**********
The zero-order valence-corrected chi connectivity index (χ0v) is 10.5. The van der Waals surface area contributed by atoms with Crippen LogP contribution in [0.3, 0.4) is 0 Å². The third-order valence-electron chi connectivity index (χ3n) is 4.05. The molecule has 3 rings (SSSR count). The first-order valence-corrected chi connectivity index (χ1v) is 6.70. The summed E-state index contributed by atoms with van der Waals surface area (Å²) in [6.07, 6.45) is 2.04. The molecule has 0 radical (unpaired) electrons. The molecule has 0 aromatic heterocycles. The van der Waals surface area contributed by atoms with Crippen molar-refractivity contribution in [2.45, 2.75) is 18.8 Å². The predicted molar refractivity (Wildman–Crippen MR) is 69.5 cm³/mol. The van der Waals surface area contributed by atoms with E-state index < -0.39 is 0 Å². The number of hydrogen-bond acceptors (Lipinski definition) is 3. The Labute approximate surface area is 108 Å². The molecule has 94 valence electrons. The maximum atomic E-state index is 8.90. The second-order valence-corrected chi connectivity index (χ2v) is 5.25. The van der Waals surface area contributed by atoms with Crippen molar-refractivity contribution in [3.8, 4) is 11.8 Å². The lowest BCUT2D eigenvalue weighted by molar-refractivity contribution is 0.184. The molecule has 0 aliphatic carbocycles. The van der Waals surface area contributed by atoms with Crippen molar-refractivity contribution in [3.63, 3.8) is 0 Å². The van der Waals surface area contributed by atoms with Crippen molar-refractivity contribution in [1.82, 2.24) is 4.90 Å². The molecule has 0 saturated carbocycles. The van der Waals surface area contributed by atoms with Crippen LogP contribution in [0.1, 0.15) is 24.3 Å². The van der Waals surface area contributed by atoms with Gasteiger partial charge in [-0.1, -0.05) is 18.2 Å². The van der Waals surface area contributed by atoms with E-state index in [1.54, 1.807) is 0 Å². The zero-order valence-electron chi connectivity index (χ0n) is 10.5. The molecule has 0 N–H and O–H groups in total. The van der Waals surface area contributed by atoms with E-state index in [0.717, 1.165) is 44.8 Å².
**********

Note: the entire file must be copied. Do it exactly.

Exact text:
The zero-order valence-corrected chi connectivity index (χ0v) is 10.5. The van der Waals surface area contributed by atoms with Crippen LogP contribution in [0.3, 0.4) is 0 Å². The third-order valence-electron chi connectivity index (χ3n) is 4.05. The molecule has 3 rings (SSSR count). The first-order valence-corrected chi connectivity index (χ1v) is 6.70. The summed E-state index contributed by atoms with van der Waals surface area (Å²) in [6.07, 6.45) is 2.04. The molecule has 0 radical (unpaired) electrons. The molecule has 0 aromatic heterocycles. The van der Waals surface area contributed by atoms with Crippen molar-refractivity contribution in [2.45, 2.75) is 18.8 Å². The predicted molar refractivity (Wildman–Crippen MR) is 69.5 cm³/mol. The van der Waals surface area contributed by atoms with E-state index < -0.39 is 0 Å². The number of hydrogen-bond acceptors (Lipinski definition) is 3. The Labute approximate surface area is 108 Å². The molecule has 94 valence electrons. The maximum atomic E-state index is 8.90. The second-order valence-corrected chi connectivity index (χ2v) is 5.25. The van der Waals surface area contributed by atoms with Crippen molar-refractivity contribution in [3.8, 4) is 11.8 Å². The lowest BCUT2D eigenvalue weighted by molar-refractivity contribution is 0.184. The molecule has 0 aliphatic carbocycles. The van der Waals surface area contributed by atoms with Crippen molar-refractivity contribution in [3.63, 3.8) is 0 Å². The van der Waals surface area contributed by atoms with Crippen molar-refractivity contribution in [1.82, 2.24) is 4.90 Å². The molecule has 0 saturated carbocycles. The van der Waals surface area contributed by atoms with Crippen LogP contribution in [0.1, 0.15) is 24.3 Å². The van der Waals surface area contributed by atoms with Gasteiger partial charge in [-0.1, -0.05) is 18.2 Å². The van der Waals surface area contributed by atoms with E-state index in [1.54, 1.807) is 0 Å². The zero-order valence-electron chi connectivity index (χ0n) is 10.5. The molecule has 0 N–H and O–H groups in total. The van der Waals surface area contributed by atoms with E-state index in [0.717, 1.165) is 44.8 Å².